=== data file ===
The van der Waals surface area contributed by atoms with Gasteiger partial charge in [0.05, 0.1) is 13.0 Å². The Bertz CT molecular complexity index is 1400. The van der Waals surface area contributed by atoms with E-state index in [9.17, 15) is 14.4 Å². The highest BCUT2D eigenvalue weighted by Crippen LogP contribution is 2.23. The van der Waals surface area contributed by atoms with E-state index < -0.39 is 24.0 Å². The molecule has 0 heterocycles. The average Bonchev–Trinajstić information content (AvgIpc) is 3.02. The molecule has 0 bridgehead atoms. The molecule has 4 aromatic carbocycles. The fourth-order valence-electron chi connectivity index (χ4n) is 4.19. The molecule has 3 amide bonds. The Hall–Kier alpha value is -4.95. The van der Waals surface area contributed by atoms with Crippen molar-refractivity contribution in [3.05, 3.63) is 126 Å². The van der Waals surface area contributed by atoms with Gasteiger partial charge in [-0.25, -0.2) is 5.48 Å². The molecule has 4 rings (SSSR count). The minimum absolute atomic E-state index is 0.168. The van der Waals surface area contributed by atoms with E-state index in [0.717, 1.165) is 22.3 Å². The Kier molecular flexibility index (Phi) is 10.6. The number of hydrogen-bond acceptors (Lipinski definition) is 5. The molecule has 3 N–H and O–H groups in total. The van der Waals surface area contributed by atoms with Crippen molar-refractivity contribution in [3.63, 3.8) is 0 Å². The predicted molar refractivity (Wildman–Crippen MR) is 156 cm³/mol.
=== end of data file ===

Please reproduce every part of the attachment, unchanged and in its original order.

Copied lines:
The van der Waals surface area contributed by atoms with Gasteiger partial charge in [0.05, 0.1) is 13.0 Å². The Bertz CT molecular complexity index is 1400. The van der Waals surface area contributed by atoms with E-state index in [9.17, 15) is 14.4 Å². The highest BCUT2D eigenvalue weighted by Crippen LogP contribution is 2.23. The van der Waals surface area contributed by atoms with E-state index < -0.39 is 24.0 Å². The molecule has 0 heterocycles. The average Bonchev–Trinajstić information content (AvgIpc) is 3.02. The molecule has 0 bridgehead atoms. The molecule has 4 aromatic carbocycles. The fourth-order valence-electron chi connectivity index (χ4n) is 4.19. The molecule has 3 amide bonds. The Hall–Kier alpha value is -4.95. The van der Waals surface area contributed by atoms with Crippen molar-refractivity contribution in [3.05, 3.63) is 126 Å². The van der Waals surface area contributed by atoms with Gasteiger partial charge in [-0.25, -0.2) is 5.48 Å². The molecule has 4 rings (SSSR count). The minimum absolute atomic E-state index is 0.168. The van der Waals surface area contributed by atoms with E-state index in [0.717, 1.165) is 22.3 Å². The Kier molecular flexibility index (Phi) is 10.6. The number of hydrogen-bond acceptors (Lipinski definition) is 5. The molecule has 3 N–H and O–H groups in total. The van der Waals surface area contributed by atoms with Crippen molar-refractivity contribution in [3.63, 3.8) is 0 Å². The predicted molar refractivity (Wildman–Crippen MR) is 156 cm³/mol.